In 1955 he moved out West to teach at the California Institute of Technology (Caltech), becoming their youngest full professor just a year later. It was here that he met Richard Feynman, a fellow professor of theoretical physics, and the two would go on to become friends and sometimes rivals. The pair would do important work together, and in 1958 (in parallel with Sudarshan and Marshak) developed V-A theory, discovering the chiral structures of the weak interaction of physics. The pair were quite the contrast to each other, Feynman with his irreverent personality, eschewing ties and coats and speaking in a thick Brooklyn accent, in contrast with Gell-Mann, who was always careful to correctly enunciate every word (in multiple languages!) and was known for being impeccably dressed. Though they chose to go their own ways rather than continue to collaborate in physics, they remained close colleagues; their offices were next door to each other, and Helen Jane Tuck was their shared secretary.
In 1964, Gell-Mann, along with George Zweig postulated the existence of quarks. Zweig referred to them as “aces”, while Gell-Mann co-opted “quarks” from James Joyce’s Finnegans Wake (“Three quarks for Muster Mark!”). Gell-Mann’s name is the one which stuck, and soon after, gluons, quarks, and antiquarks were established to be the elementary objects in the study of the structure of hadrons. Shortly thereafter, in 1968, the existence of quarks was confirmed by researchers at the Stanford Linear Accelerator Center, and a year later, Gell-Mann became the sole recipient of the Nobel Prize in Physics, for his “contributions and discoveries concerning the classification of the elementary particles and their interactions”. As the headline of his obituary in The New York Times stated, he truly “Peered at particles and saw the Universe.” (May 24, 2019). This achievement deeply impressed Gell-Mann’s friend & colleague Richard Feynman. Feynman routinely refused to recommend colleagues for the Nobel Prize, but he broke his rule in 1977—after Gell-Mann had already won the prize once—and quietly nominated Gell-Mann and Zweig for their invention of quarks. (Gleick, Genius, p. 396)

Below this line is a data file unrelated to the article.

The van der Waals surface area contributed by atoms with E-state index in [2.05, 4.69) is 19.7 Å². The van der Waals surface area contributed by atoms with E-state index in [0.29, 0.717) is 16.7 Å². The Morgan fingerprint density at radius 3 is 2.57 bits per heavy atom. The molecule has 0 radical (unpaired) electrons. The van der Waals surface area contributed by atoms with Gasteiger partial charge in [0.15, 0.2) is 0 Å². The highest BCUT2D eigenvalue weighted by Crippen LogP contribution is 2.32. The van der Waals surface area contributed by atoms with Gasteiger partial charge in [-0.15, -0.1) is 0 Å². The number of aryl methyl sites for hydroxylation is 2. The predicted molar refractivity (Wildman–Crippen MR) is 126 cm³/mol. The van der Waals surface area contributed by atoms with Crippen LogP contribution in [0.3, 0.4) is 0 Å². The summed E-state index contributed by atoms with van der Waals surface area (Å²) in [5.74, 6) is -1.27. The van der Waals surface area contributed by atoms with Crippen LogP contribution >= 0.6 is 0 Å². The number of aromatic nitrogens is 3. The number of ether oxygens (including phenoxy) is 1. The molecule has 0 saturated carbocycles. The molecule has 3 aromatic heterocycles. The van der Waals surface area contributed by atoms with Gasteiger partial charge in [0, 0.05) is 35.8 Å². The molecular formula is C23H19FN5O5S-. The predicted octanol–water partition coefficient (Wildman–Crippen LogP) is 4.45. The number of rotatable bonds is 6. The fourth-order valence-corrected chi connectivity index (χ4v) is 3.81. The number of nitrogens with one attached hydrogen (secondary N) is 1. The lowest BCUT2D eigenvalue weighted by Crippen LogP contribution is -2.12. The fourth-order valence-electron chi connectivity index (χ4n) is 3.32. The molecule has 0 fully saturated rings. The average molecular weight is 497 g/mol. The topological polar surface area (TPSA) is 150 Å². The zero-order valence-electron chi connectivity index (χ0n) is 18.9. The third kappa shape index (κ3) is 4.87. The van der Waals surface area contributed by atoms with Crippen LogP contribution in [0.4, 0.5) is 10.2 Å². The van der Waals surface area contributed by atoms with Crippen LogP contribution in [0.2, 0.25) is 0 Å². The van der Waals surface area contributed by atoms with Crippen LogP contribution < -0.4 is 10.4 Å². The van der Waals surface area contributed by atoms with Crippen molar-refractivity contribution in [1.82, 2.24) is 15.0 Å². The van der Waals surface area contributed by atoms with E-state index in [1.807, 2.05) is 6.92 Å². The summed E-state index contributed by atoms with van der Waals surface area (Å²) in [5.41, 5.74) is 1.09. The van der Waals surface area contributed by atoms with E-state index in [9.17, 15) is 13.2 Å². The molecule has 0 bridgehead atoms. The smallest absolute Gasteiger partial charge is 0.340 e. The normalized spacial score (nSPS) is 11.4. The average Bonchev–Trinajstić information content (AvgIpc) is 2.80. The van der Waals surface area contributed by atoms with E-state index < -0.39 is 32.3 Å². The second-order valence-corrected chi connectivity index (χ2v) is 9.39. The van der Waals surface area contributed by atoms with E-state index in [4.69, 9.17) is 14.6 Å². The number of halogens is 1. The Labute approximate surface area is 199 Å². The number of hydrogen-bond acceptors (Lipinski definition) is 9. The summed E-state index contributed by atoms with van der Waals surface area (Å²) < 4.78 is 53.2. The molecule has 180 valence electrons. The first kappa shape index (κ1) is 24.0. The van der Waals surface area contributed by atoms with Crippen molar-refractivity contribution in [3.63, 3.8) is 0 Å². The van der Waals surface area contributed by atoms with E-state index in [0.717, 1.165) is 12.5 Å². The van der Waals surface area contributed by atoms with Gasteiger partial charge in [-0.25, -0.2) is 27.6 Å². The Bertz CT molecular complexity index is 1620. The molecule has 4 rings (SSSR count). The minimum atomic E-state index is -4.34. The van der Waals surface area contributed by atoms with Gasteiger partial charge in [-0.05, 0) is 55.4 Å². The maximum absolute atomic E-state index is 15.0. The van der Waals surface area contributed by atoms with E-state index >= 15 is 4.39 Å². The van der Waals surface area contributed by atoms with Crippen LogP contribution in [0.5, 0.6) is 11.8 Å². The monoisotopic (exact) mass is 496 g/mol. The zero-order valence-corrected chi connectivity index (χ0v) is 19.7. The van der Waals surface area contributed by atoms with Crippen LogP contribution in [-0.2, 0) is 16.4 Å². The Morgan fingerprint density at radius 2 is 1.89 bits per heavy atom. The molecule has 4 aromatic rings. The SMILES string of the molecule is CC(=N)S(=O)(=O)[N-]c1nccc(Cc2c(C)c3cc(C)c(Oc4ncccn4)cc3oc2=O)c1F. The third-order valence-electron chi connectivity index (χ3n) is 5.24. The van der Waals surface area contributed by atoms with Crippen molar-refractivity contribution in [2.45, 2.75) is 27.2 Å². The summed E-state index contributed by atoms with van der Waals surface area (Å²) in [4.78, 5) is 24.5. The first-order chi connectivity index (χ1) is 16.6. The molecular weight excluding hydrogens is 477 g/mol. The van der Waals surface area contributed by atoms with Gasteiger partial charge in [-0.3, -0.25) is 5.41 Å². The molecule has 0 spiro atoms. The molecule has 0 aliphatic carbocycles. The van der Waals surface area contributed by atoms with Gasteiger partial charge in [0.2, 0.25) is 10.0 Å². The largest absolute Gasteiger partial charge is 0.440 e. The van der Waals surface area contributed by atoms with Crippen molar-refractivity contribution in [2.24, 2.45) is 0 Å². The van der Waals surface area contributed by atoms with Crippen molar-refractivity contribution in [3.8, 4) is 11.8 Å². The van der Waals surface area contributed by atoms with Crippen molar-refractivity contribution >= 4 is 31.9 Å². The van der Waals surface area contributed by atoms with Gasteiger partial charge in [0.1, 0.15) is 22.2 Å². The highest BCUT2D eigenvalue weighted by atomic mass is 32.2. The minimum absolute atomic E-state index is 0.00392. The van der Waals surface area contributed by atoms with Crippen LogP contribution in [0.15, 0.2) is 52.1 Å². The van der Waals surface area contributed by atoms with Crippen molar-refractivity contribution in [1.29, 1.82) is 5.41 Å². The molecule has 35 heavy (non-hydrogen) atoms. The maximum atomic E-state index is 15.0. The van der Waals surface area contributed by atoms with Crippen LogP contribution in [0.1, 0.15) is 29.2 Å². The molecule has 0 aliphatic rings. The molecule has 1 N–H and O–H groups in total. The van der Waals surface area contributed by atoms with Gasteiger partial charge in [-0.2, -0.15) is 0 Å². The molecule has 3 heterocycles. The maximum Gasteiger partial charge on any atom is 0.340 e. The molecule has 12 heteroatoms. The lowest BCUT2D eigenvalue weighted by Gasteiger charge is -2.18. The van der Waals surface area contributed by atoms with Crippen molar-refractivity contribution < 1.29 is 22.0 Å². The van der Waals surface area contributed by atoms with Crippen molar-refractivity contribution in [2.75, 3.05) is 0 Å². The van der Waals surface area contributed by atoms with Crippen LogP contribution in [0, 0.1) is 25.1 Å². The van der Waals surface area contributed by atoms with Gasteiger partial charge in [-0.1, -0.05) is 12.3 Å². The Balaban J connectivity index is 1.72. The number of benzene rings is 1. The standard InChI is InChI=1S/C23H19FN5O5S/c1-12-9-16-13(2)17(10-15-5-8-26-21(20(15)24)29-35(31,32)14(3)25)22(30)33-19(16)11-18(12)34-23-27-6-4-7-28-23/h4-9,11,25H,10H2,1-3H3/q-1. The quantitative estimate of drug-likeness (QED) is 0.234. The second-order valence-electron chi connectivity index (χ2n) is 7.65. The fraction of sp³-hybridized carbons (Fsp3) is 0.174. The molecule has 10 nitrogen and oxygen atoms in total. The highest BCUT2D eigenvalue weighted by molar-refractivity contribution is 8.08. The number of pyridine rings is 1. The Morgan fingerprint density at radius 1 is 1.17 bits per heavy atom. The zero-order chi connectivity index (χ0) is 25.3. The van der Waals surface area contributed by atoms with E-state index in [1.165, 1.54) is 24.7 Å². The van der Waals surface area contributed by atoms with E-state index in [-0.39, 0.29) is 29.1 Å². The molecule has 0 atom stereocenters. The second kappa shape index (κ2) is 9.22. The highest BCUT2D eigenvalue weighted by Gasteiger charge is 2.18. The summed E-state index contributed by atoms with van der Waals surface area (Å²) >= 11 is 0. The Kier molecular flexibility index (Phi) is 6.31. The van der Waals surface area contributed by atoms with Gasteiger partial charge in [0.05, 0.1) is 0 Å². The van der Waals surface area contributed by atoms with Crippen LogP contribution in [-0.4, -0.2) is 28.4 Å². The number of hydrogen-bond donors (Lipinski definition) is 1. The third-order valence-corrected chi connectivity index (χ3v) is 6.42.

In 1984 Gell-Mann co-founded the non-profit Santa Fe Institute, the world’s leading research center for complex systems of science. Gell-Mann served as director of the Macarthur Foundation from 1979-2002, was on the President's Committee of Advisors on Science and Technology from 1994-2001, and fittingly for a man who was nicknamed “The Walking Encyclopedia” as a child, he was a member of the board of directors of Encyclopedia Brittanica Inc. He was a member of the National Academy of Sciences, the American Academy of Arts and Sciences, as well as a Foreign Member of the Royal Society. In addition to the Nobel Prize, his numerous awards and honors include amongst others: the Dannie Heineman Prize for Mathematical Physics (1959), the Ernesto Orlando Lawrence Award (1966), the Franklin Medal (1967), the National Academy of Sciences John J. Carty Award (1968), the Albert Einstein Medal (2005), and the Helmholtz Medal of the Berlin-Brandenburg Academy of Sciences and Humanities (2014).